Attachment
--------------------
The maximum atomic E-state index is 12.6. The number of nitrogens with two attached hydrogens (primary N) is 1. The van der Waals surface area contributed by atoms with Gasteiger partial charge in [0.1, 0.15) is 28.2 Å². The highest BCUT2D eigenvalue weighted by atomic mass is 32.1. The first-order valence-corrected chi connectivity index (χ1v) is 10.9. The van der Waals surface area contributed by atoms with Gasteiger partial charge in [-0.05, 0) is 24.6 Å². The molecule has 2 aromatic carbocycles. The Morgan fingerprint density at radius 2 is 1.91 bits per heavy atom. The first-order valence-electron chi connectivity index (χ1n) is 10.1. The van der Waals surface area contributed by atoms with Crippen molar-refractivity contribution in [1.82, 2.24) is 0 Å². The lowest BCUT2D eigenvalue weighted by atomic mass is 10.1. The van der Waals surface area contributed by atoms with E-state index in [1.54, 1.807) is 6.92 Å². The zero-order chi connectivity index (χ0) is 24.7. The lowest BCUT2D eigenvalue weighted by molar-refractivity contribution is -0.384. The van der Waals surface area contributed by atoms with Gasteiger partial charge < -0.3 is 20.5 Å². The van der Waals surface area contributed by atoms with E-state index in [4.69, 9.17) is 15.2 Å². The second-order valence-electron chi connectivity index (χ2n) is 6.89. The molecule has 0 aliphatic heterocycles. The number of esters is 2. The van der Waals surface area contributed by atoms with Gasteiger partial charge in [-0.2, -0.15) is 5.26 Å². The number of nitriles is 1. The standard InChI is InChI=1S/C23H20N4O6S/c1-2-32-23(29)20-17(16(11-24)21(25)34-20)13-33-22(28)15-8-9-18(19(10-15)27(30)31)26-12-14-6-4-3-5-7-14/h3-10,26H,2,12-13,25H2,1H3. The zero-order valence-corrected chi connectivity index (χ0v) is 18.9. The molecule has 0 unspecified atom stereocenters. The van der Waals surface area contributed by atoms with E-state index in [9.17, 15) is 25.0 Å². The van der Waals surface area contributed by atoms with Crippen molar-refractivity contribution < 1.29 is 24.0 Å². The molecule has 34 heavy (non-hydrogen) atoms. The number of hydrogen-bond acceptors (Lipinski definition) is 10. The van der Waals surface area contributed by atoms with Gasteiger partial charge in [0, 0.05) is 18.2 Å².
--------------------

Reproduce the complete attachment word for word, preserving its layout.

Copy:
The maximum atomic E-state index is 12.6. The number of nitrogens with two attached hydrogens (primary N) is 1. The van der Waals surface area contributed by atoms with Gasteiger partial charge in [0.1, 0.15) is 28.2 Å². The highest BCUT2D eigenvalue weighted by atomic mass is 32.1. The first-order valence-corrected chi connectivity index (χ1v) is 10.9. The van der Waals surface area contributed by atoms with Gasteiger partial charge in [-0.05, 0) is 24.6 Å². The molecule has 2 aromatic carbocycles. The Morgan fingerprint density at radius 2 is 1.91 bits per heavy atom. The first-order valence-electron chi connectivity index (χ1n) is 10.1. The van der Waals surface area contributed by atoms with Crippen molar-refractivity contribution in [1.82, 2.24) is 0 Å². The lowest BCUT2D eigenvalue weighted by atomic mass is 10.1. The van der Waals surface area contributed by atoms with E-state index in [1.54, 1.807) is 6.92 Å². The zero-order chi connectivity index (χ0) is 24.7. The lowest BCUT2D eigenvalue weighted by molar-refractivity contribution is -0.384. The van der Waals surface area contributed by atoms with Gasteiger partial charge < -0.3 is 20.5 Å². The van der Waals surface area contributed by atoms with E-state index in [4.69, 9.17) is 15.2 Å². The second-order valence-electron chi connectivity index (χ2n) is 6.89. The molecule has 0 aliphatic heterocycles. The number of esters is 2. The van der Waals surface area contributed by atoms with Gasteiger partial charge in [-0.2, -0.15) is 5.26 Å². The number of nitriles is 1. The standard InChI is InChI=1S/C23H20N4O6S/c1-2-32-23(29)20-17(16(11-24)21(25)34-20)13-33-22(28)15-8-9-18(19(10-15)27(30)31)26-12-14-6-4-3-5-7-14/h3-10,26H,2,12-13,25H2,1H3. The zero-order valence-corrected chi connectivity index (χ0v) is 18.9. The molecule has 0 unspecified atom stereocenters. The van der Waals surface area contributed by atoms with E-state index in [9.17, 15) is 25.0 Å². The van der Waals surface area contributed by atoms with Crippen molar-refractivity contribution < 1.29 is 24.0 Å². The molecule has 34 heavy (non-hydrogen) atoms. The number of hydrogen-bond acceptors (Lipinski definition) is 10. The van der Waals surface area contributed by atoms with Gasteiger partial charge in [0, 0.05) is 18.2 Å².